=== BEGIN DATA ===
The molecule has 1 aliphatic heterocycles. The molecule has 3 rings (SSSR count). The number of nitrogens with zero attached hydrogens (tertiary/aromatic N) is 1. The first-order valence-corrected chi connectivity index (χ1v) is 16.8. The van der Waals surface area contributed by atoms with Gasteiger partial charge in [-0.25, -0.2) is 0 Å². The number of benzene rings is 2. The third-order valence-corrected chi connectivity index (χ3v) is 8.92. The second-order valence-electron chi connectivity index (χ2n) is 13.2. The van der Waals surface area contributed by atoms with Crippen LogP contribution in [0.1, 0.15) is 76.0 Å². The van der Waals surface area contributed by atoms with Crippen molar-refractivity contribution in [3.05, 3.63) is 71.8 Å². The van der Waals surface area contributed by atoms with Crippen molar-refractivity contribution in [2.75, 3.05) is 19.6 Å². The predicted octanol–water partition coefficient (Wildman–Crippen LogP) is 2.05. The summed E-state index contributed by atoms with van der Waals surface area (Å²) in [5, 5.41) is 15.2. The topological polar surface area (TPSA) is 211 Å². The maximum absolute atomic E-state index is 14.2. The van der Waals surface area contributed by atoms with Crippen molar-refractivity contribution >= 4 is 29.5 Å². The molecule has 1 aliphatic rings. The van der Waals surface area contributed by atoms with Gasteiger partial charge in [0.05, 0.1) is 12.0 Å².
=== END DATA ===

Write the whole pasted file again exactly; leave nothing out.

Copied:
The molecule has 1 aliphatic heterocycles. The molecule has 3 rings (SSSR count). The number of nitrogens with zero attached hydrogens (tertiary/aromatic N) is 1. The first-order valence-corrected chi connectivity index (χ1v) is 16.8. The van der Waals surface area contributed by atoms with Gasteiger partial charge in [-0.25, -0.2) is 0 Å². The number of benzene rings is 2. The third-order valence-corrected chi connectivity index (χ3v) is 8.92. The second-order valence-electron chi connectivity index (χ2n) is 13.2. The van der Waals surface area contributed by atoms with Crippen LogP contribution in [0.1, 0.15) is 76.0 Å². The van der Waals surface area contributed by atoms with Crippen molar-refractivity contribution in [3.05, 3.63) is 71.8 Å². The van der Waals surface area contributed by atoms with Crippen molar-refractivity contribution in [2.75, 3.05) is 19.6 Å². The predicted octanol–water partition coefficient (Wildman–Crippen LogP) is 2.05. The summed E-state index contributed by atoms with van der Waals surface area (Å²) in [5, 5.41) is 15.2. The topological polar surface area (TPSA) is 211 Å². The maximum absolute atomic E-state index is 14.2. The van der Waals surface area contributed by atoms with Crippen molar-refractivity contribution >= 4 is 29.5 Å². The molecule has 1 aliphatic rings. The van der Waals surface area contributed by atoms with Gasteiger partial charge in [0.05, 0.1) is 12.0 Å².